“Tim’s not a product person, per se.” – Steve Jobs discussing Tim Cook, as quoted by Walter Isaacson in “Steve Jobs”

Cook needs to assign people to these projects who can do what he cannot, who can see what he cannot see, and make sure these people are as focused and obsessed as Steve Jobs. There may only be one person at Apple who can do this reliably: Jony Ive. Unfortunately, he may be too busy being chief designer of all things Apple (hardware and software) to also do what Jobs did so incredibly well: Focus on a wide range of products, experience each of them as the end user does, and not allow products out the door until they can perform as Apple products should perform. It’s highly likely there is not enough time in the day for all Ive would need to do (or even to do all that he’s supposed to be doing already). [It also might be impossible for anyone to be so involved in the hardware and software design to be able to step back far enough to experience it as the end user would and therefore be able see a product’s flaws from that, the most important, end user’s perspective.]

Cook needs to find people who are obsessive about the end user experience and assign them to these type of projects… To state the obvious: Steve Jobs was one-of-a-kind and truly amazing. No hyperbole. Cook needs to try to replicate Steve Jobs as much as possible with a group of people, each of whom can contribute various elements of Jobs’ wide range of skills.MacDailyNews, November 11, 2013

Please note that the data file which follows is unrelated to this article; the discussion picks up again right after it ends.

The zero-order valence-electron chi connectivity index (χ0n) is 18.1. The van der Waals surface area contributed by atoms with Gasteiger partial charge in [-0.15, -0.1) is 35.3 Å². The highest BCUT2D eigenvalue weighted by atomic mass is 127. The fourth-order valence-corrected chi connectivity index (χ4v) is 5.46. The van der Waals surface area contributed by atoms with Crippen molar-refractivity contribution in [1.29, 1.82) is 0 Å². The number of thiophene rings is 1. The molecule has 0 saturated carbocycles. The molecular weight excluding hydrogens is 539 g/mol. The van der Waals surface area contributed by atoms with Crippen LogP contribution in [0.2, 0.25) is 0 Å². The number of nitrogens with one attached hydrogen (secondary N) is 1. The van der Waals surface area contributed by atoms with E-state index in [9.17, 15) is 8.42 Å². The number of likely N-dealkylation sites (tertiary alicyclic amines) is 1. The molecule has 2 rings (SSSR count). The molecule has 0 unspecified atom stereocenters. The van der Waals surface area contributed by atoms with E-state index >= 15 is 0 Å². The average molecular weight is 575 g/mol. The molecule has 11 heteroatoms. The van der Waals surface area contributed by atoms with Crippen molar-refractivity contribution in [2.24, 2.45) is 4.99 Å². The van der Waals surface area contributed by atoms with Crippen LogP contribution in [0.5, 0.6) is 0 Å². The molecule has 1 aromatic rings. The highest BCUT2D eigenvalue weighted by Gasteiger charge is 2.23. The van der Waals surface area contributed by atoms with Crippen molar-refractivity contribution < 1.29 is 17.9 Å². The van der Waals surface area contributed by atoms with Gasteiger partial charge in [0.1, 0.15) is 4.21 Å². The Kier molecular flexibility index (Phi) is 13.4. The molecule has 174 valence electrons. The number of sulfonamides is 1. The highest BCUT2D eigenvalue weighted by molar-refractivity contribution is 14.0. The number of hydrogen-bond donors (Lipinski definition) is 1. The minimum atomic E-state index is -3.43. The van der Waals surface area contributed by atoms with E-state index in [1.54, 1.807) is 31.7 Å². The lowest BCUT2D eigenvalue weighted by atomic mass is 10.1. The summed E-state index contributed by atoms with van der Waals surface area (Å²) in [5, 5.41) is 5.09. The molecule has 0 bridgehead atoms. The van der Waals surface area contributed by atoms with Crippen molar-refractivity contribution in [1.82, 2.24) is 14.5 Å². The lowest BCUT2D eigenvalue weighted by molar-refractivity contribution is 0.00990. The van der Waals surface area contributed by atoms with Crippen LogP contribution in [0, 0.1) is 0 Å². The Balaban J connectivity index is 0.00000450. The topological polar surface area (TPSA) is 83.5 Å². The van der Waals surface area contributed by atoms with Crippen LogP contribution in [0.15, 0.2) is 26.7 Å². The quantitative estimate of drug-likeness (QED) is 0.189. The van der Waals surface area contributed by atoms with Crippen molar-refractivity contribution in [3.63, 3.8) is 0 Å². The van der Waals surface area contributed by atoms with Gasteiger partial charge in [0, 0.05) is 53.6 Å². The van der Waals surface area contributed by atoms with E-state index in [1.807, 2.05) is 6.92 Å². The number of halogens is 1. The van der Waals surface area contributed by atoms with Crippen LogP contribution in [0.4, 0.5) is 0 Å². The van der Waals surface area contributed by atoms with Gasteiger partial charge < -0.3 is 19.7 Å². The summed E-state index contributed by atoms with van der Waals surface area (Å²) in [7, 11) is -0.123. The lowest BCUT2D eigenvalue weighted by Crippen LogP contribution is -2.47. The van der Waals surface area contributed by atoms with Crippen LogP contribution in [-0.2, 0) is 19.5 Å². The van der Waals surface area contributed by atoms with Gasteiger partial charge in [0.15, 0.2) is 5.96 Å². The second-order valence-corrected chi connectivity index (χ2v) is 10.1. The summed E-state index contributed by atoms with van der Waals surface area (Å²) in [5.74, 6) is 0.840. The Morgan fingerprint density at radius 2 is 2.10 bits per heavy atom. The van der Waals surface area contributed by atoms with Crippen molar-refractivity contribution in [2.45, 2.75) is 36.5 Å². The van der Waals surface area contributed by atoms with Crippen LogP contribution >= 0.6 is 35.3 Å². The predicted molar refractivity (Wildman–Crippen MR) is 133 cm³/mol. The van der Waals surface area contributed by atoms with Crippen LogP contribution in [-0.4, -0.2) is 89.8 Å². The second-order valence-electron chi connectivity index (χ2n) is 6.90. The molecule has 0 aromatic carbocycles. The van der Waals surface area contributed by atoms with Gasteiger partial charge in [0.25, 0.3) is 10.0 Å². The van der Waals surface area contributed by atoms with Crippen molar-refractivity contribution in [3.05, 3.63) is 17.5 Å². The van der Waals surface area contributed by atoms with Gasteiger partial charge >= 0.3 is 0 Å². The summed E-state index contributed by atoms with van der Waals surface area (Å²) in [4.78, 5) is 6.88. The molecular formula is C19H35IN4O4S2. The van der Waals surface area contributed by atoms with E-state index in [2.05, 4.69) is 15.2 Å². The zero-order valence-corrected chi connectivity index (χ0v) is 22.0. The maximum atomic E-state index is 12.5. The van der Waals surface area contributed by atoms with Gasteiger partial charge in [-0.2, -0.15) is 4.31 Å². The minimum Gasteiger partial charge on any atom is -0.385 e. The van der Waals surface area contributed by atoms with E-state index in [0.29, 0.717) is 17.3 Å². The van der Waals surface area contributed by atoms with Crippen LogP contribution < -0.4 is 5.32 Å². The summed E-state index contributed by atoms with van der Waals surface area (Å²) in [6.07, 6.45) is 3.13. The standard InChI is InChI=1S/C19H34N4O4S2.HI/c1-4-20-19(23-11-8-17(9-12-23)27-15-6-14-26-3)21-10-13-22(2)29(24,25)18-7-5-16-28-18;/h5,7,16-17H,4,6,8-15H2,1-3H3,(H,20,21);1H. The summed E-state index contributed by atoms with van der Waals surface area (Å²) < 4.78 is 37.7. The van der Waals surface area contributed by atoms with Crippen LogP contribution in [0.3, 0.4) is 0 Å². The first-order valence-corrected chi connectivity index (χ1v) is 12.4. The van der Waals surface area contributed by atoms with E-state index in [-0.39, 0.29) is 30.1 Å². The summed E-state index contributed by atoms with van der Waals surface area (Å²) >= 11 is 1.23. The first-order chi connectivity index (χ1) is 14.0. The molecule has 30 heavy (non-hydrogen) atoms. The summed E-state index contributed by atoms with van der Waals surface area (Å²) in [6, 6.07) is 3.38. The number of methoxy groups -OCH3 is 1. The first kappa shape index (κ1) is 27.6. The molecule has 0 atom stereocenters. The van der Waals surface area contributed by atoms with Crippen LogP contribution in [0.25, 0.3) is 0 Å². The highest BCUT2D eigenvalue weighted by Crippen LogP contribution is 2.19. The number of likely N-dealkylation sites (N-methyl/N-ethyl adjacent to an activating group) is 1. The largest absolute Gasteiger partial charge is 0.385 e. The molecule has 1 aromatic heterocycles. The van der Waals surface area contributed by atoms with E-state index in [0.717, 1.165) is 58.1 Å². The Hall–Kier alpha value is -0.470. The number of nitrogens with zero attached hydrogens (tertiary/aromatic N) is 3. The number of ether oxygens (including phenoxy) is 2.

23 Comments

  1. Pipeline (Tim Cook) surrounds himself by yes men sycophants who are held to the lowest possible standard. Even the most immense screwups do not result in any dicipline or dismissal.

    This is the exact opposite of Steve Jobs.

  2. Remember when Tim Cook had an Apple Event for the iPod HiFi? Holy crap what a bad idea that was. Steve Jobs would have been rolling over in his grave if he hadn’t been still alive and presenting that day.

  3. Booze red-eyed Eddie Cue can certainly be counted on to not assist in this or much anything else. The unfathomable & unbelievable mismanagement of Macs alone is enough to condemn Tim Cook, especially in the pro area as has been pointed out before ad nauseum. And will again.

  4. The Apple Watch is rapidly becoming the Big Brother like tracker. Apple is acting exactly like what it parodied in its 1984 ad.

    Timmy talks a good game on privacy but it’s doublespeak. Apple, just like all other mega tech giants, wants to know at all times where you are, who you know, what you buy, and all your vital signs. Apple’s discussions with Aetna, as well as the existence of iAd and iBeacon, proves that Apple has no qualms about “monetizing” its users. The only difference is that Cook is much slower than Google or Facebook. YOU ARE THE PRODUCT. Don’t believe it? Read the Apple user agreement again.

  5. People wanted an underpowered overpriced 20th Anniversary Mac? Or an underpowered overpriced Cube? Or, maybe people really wanted a round mouse?

    It’s clear that, people are unable to write critically about the current state of Apple without applying some Fantasy Perfection filter on the past. The Reality Distortion Field is still strong apparently 🙂

    1. Equally so when it comes to those who view Cook as being guilty of every professional and personal sin ever conceived. Their “Fantasy Perfection Filter” needs some serious tune up work.

      This “Pipeline” crap and the personal attacks are pathetic.

      The ultimate arbiter of the company’s performance is the free market. That can turn down with the speed of light, but so far that doesn’t seem to be the case.